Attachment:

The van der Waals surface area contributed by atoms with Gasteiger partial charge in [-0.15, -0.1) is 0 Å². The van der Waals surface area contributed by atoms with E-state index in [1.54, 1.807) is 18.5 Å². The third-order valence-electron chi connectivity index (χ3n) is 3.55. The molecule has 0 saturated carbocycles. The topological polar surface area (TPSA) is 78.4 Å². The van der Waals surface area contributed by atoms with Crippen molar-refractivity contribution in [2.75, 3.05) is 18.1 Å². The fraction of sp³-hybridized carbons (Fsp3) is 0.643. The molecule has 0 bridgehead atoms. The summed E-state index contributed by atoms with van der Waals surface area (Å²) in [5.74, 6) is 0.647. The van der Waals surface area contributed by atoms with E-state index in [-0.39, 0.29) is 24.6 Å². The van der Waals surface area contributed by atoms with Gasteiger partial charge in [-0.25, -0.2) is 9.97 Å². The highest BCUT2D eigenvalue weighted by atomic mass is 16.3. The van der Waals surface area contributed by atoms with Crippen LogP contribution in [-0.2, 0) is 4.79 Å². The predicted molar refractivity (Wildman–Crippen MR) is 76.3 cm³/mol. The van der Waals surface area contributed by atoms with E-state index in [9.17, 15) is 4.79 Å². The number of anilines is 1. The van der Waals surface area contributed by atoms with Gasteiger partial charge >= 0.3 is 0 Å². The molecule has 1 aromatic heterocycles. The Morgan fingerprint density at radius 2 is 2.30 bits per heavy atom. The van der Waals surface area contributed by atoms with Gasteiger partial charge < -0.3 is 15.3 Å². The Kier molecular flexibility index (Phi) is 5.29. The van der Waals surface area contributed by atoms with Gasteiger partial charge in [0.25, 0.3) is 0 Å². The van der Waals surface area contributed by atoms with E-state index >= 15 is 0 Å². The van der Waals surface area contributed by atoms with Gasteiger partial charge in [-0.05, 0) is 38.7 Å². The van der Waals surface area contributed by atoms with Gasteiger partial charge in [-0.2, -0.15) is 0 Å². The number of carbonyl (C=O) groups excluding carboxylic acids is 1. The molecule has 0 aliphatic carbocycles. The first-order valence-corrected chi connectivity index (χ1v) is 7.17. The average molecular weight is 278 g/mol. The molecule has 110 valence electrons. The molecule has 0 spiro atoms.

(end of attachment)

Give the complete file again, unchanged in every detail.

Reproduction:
The van der Waals surface area contributed by atoms with Gasteiger partial charge in [-0.15, -0.1) is 0 Å². The van der Waals surface area contributed by atoms with E-state index in [1.54, 1.807) is 18.5 Å². The third-order valence-electron chi connectivity index (χ3n) is 3.55. The molecule has 0 saturated carbocycles. The topological polar surface area (TPSA) is 78.4 Å². The van der Waals surface area contributed by atoms with Crippen molar-refractivity contribution in [2.75, 3.05) is 18.1 Å². The fraction of sp³-hybridized carbons (Fsp3) is 0.643. The molecule has 0 bridgehead atoms. The summed E-state index contributed by atoms with van der Waals surface area (Å²) in [5.74, 6) is 0.647. The van der Waals surface area contributed by atoms with E-state index in [-0.39, 0.29) is 24.6 Å². The van der Waals surface area contributed by atoms with Gasteiger partial charge in [-0.25, -0.2) is 9.97 Å². The highest BCUT2D eigenvalue weighted by atomic mass is 16.3. The van der Waals surface area contributed by atoms with Crippen LogP contribution in [-0.2, 0) is 4.79 Å². The predicted molar refractivity (Wildman–Crippen MR) is 76.3 cm³/mol. The van der Waals surface area contributed by atoms with E-state index in [9.17, 15) is 4.79 Å². The number of anilines is 1. The van der Waals surface area contributed by atoms with Gasteiger partial charge >= 0.3 is 0 Å². The molecule has 1 aromatic heterocycles. The Morgan fingerprint density at radius 2 is 2.30 bits per heavy atom. The van der Waals surface area contributed by atoms with Gasteiger partial charge < -0.3 is 15.3 Å². The Kier molecular flexibility index (Phi) is 5.29. The van der Waals surface area contributed by atoms with Gasteiger partial charge in [0.25, 0.3) is 0 Å². The van der Waals surface area contributed by atoms with E-state index >= 15 is 0 Å². The van der Waals surface area contributed by atoms with Gasteiger partial charge in [-0.05, 0) is 38.7 Å². The van der Waals surface area contributed by atoms with Gasteiger partial charge in [-0.2, -0.15) is 0 Å². The number of carbonyl (C=O) groups excluding carboxylic acids is 1. The molecule has 0 aliphatic carbocycles. The first-order valence-corrected chi connectivity index (χ1v) is 7.17. The average molecular weight is 278 g/mol. The molecule has 110 valence electrons. The molecule has 0 spiro atoms.